The road to El Carmen is on the north bank of the river, over a range of downs, the south side being low. The river continues, about one-third of a mile wide, flowing in a broad, still current. There are no trees to be seen in the landscape.

On their way, the party stopped at several estancias. These are houses built of adobes or unburnt brick, divided into two or three apartments, without floor, ceiling, or furniture, and with a few out

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houses for the horses and slaves, and a coural for the cattle, formed of high poles, placed so near as to prevent the cattle from breaking through; the poles are from four to six inches in diameter, and from twenty to thirty feet high. They were met on the way by the minister of finance or collector, whose interrogations were satisfactorily answered; they were then allowed again to proceed. The next person whom they encountered was an American, Dr. Ducatel, who was especially despatched by the governor; he announced himself as a physician and a citizen of the United States. His appearance was unlike both. He was dressed in the chilipa and calzoncillas, in the full costume, and had the appearance, of the Guachos. His skill was much vaunted by his attendants. We afterwards understood that the doctor, having picked up a smattering of physic, and wishing to acquire a fortune, had gone to Buenos Ayres to seek one. There he accidentally heard of the want of Rio Negro in that respect; he embarked for that place with an ample store of drugs, and established himself as apothecary, surgeon, and physician. He is reported as having done well for some time, notwithstanding the healthiness of the climate and place, until the troubles at Buenos Ayres with the French, when the communication with the city being cut off, had prevented him from obtaining his usual supplies, and the troops from receiving their pay. With the former he had lost the means of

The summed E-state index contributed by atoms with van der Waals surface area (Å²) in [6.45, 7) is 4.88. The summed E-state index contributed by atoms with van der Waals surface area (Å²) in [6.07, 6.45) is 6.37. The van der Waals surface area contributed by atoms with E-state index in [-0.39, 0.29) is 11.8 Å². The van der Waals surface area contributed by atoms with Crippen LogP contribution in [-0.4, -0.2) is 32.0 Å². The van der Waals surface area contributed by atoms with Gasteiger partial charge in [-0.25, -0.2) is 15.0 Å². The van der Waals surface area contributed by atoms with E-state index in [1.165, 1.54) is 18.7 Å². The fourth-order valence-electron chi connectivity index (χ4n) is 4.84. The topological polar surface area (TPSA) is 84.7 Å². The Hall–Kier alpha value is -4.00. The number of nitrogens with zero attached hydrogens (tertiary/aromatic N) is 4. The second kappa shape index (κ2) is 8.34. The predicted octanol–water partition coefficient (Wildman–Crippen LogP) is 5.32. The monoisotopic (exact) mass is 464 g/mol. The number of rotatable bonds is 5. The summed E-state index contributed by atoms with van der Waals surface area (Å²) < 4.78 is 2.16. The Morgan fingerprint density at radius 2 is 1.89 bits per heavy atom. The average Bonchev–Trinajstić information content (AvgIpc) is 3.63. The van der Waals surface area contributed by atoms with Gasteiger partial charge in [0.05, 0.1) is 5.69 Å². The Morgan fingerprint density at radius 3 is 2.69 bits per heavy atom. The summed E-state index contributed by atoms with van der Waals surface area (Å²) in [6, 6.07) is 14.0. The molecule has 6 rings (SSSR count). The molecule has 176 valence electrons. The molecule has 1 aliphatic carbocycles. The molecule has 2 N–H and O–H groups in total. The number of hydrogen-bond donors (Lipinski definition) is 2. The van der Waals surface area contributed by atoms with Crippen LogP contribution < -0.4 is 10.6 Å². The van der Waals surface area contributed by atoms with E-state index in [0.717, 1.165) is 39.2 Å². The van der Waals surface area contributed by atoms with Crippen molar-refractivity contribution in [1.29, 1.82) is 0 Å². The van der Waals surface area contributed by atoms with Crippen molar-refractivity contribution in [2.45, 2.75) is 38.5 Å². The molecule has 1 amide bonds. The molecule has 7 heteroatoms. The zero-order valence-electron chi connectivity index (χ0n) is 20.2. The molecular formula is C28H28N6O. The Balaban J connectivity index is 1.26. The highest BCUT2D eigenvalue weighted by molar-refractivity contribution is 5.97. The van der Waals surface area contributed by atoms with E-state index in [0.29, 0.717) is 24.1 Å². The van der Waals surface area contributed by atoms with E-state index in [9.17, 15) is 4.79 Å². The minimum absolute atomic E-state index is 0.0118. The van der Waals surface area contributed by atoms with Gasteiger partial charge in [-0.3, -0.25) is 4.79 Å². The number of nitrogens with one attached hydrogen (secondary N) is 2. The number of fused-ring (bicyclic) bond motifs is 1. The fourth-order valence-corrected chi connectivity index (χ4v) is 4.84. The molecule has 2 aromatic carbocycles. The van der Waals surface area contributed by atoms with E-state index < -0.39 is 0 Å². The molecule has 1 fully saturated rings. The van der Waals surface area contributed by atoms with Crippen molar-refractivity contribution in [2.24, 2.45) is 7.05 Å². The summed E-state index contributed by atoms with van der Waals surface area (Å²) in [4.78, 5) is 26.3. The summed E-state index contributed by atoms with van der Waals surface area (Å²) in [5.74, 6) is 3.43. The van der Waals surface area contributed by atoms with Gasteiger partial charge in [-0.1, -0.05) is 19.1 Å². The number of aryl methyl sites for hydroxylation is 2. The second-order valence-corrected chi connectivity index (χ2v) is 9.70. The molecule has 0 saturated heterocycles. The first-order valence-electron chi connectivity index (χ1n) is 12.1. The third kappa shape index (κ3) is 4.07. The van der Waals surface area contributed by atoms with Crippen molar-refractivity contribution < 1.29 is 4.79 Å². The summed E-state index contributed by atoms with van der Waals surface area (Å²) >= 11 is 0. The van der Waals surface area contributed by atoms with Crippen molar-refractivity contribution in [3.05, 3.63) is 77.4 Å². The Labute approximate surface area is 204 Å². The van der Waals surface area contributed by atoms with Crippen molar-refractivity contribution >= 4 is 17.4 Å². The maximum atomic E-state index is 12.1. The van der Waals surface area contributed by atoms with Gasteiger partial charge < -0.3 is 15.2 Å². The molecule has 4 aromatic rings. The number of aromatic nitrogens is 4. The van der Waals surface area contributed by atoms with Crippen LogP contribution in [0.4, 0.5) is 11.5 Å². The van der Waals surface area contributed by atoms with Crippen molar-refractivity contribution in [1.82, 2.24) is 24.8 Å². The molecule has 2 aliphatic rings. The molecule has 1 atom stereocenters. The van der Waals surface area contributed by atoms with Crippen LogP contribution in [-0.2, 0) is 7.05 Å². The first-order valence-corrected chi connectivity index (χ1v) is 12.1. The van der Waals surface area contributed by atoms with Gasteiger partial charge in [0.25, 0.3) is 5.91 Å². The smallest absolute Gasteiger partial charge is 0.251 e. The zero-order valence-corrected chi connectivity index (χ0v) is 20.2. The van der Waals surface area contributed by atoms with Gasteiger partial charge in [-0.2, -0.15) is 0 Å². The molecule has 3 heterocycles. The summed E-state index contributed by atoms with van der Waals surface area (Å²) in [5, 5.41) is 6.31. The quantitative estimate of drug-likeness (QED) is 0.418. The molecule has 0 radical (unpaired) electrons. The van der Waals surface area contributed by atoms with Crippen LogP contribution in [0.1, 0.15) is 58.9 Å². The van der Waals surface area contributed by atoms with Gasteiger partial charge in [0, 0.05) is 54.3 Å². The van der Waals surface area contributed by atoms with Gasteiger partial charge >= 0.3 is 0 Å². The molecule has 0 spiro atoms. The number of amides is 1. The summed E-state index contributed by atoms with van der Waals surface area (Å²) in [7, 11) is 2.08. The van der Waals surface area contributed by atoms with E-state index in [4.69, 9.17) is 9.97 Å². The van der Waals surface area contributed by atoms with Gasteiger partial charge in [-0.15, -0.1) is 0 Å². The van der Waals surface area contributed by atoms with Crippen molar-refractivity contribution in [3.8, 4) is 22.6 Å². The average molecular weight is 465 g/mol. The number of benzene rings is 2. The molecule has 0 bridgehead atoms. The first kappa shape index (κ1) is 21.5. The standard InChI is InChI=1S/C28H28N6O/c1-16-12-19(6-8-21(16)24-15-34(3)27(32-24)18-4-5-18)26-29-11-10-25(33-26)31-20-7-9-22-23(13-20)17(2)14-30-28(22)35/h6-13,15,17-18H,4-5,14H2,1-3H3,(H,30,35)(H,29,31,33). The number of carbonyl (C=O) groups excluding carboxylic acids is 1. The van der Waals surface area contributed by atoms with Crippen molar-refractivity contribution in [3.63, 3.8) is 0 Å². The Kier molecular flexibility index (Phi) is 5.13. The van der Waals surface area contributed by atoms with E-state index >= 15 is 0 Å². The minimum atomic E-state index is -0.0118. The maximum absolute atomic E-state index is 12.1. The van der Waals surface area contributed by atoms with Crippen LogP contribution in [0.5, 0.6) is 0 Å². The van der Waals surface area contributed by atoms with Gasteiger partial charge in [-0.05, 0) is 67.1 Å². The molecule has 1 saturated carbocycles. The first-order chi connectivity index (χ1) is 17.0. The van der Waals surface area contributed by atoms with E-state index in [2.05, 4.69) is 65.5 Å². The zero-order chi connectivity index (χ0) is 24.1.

WOL. I. I 13